By Mike Pomranz
June 22, 2017
© Norma Jean Gargasz / Alamy

At the end of Election Day, the results were too close to call, but now things seem official. Oregon voters narrowly rejected a bill requiring companies to label genetically modified foods.

The final tally was about 50.6 percent to 49.4 percent—a small margin, but enough to defeat the proposition. According to Oregon Live, spending by both sides set records for an Oregon ballot measure campaign. Those in favor raised more than $8 million, the most ever in the state for a pro side. Opponents, on the other hand, spent a hefty $20 million to strike down what was officially known as Measure 92.

Colorado, a state with a similar proposition in this year’s election, had a far more lopsided response: 69 percent of voters were against that state’s Proposition 105.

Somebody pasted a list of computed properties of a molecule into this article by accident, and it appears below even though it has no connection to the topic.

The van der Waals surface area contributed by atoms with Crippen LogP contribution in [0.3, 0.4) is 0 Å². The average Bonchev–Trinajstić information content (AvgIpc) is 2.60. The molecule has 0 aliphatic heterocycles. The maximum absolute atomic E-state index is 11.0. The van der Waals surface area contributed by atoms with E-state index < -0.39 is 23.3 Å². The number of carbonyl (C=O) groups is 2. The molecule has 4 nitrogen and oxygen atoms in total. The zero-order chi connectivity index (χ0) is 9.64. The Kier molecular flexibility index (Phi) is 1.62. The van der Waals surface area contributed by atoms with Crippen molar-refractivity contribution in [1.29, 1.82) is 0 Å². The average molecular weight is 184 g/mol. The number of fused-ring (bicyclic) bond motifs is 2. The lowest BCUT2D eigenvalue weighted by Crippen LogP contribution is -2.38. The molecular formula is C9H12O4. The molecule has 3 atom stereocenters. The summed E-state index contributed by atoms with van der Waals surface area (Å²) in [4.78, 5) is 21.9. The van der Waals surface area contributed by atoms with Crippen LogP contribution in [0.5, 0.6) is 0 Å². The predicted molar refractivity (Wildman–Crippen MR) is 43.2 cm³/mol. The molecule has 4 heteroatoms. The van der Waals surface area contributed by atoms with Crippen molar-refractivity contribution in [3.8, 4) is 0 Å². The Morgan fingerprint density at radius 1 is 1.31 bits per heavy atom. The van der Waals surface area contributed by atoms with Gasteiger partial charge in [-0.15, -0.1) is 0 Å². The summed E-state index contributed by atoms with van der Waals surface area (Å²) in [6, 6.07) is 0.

Colorado and Oregon were the only two states with GMO labeling bills on the ballot this election season, but both California and Washington have rejected similar proposals in the previous two years. And this wasn’t Oregon’s first tango with genetic modification: The state voted against labeling in 2002, when only 30 percent of the voters supported the cause.

The change in voter sentiment over the past decade and the increasing number of states taking up the issue show that GMO labeling is a growing concern for many Americans. Last spring, Vermont passed a law requiring GMO labeling to take effect in 2016, though that law is currently being challenged in court.

In the end, Oregon’s close vote will probably do more to galvanize both sides of the debate rather than settle it.

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